Thereafter the DO data is written into the DO stream, and the pointer to the appropriate first or last segment is updated. Freeing of segments in the ordered list is performed by simply changing the beginning or the end pointer. Freed segments are returned to the segment pool for re-use.
When a write transaction is received, journaling is thus advanced as follows.
Step 1: The new data is written at the end of the DO stream, assuming a forward write direction, and corresponding metadata is written at the end of the DO METADATA stream.
Step 2: Data is read from the beginning of the DO stream, and corresponding metadata is read from the beginning of the DO METADATA stream.
Step 3: Old data to be overwritten is read from the storage system. The location and size of such old data is determined from the DO METADATA stream.
Step 4: The old data is written at the end of the UNDO stream, and corresponding metadata is written at the end of the UNDO METADATA stream.
Step 5: The new data read at step 2 is written into the storage system, and the beginning and end pointers of the DO and DO METADATA streams are moved appropriately.
Conversely, during a rollback to undo a write transaction, the above operations are reversed, as follows:
Step 1: Read the data and metadata from the end of the UNDO and UNDO METADATA streams.
Step 2: Read from the storage system the data that is to be overwritten. The location and size of such data is determined from the UNDO METADATA stream.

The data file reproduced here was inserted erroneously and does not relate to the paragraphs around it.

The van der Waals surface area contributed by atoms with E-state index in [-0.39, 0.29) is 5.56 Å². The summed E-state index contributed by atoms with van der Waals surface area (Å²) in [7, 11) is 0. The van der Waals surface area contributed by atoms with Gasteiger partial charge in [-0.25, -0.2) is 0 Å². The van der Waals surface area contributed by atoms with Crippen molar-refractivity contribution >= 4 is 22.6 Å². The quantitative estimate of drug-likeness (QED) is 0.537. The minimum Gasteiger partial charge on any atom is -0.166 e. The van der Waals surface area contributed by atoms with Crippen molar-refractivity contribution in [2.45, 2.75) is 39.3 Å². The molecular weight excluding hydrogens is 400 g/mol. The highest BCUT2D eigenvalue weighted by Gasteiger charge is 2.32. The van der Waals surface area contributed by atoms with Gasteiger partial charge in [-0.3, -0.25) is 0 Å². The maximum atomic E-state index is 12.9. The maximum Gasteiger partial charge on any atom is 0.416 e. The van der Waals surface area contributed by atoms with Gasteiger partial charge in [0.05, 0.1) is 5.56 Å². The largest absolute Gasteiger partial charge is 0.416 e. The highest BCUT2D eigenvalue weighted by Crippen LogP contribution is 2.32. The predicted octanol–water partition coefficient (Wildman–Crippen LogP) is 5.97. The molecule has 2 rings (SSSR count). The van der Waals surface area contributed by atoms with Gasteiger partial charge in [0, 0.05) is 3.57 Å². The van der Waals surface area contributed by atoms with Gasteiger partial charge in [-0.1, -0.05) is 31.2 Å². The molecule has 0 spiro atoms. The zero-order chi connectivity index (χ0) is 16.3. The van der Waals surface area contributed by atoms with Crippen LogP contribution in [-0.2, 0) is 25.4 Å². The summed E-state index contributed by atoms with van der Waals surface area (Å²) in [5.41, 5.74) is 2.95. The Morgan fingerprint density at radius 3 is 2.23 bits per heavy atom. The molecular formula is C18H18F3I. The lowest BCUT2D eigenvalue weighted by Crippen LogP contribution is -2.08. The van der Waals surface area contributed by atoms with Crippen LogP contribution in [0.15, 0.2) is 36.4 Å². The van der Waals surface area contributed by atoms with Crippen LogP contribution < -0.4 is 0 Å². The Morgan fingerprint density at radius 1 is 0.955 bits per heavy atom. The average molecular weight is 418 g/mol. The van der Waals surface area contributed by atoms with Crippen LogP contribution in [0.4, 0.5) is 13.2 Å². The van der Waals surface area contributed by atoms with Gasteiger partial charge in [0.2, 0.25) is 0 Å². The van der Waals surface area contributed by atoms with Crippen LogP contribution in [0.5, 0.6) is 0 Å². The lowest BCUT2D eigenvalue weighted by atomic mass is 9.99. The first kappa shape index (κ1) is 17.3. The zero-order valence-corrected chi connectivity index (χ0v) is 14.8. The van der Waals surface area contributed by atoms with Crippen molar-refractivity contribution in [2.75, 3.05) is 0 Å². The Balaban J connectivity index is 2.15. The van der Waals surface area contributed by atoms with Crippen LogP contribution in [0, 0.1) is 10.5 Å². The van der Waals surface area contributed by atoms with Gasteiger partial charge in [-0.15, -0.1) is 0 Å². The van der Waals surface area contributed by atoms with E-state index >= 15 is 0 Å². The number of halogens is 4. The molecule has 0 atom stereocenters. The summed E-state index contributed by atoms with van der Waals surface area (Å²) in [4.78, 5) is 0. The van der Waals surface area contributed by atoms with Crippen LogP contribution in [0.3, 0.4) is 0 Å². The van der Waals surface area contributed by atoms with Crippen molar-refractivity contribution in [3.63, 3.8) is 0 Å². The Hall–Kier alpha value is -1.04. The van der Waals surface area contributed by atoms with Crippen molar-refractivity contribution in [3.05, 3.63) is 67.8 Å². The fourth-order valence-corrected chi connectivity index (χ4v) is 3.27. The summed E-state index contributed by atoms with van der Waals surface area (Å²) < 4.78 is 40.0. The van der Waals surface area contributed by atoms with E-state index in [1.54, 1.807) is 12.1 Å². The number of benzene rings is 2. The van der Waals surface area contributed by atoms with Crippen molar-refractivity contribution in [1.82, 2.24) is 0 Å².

Step 3: Write the data from step 2 at the beginning of the DO stream, and update the DO METADATA stream accordingly.
Step 4: Write the data from step 1 to the storage system, and update the beginning and end pointers of the UNDO and UNDO metadata streams appropriately.
The following example, in conjunction with
TABLE I Example Write Transactions Journal Write Group Data volume volume ID ID Time location Length location 1 1 12/03/05 Vol. 1, 15 Segment 1, 10:00:00.00 offset 57 blocks blocks offset 0 2 1 12/03/05 Vol. 1, 20 Segment 1, 10:00:00.05 offset 87 blocks blocks offset 15 3 1 12/03/05 Vol. 2, 20 Segment 3, 10:00:00.18 offset 12 blocks blocks Offset 15
The following discussion describes four stages of journaling and data storage; namely,
Stage #1: Enter the three write transactions as journal entries in the journal volume.
Stage #2: Apply the first write transaction to the data volume.
Stage #3: Apply the second write transaction to the data volume.
Stage #4: Rollback the second write transaction, to recover data from an earlier point in time.
The write transaction with ID=1 is written to the first 15 blocks of Segment #1. The metadata corresponding to this transaction is written to the first block of Segment #2. The second write transaction with ID=2 is written to the last 5 blocks of Segment #1 and the first 15 blocks of Segment #3. The metadata corresponding to this transaction is written to the second block of Segment #2. The third write transaction with ID=3 is written to the last 5 blocks of Segment #3 and the first 15 blocks of Segment #4. The metadata corresponding to this transaction is written to the third block of Segment #2.
Thus at stage #1, the DO stream in memory includes a list of segments 1, 3, 4; and a beginning pointer to offset=0 in Segment #1 and an end pointer to offset=10 in Segment #4. The DO METADATA stream in memory includes a list of one segment, namely Segment #2; and a beginning pointer to offset=0 in Segment #2 and an end pointer to offset=3 in Segment #2. The UNDO stream and the UNDO METADATA stream are empty. The journal history and the four streams at the end of stage #1 are illustrated in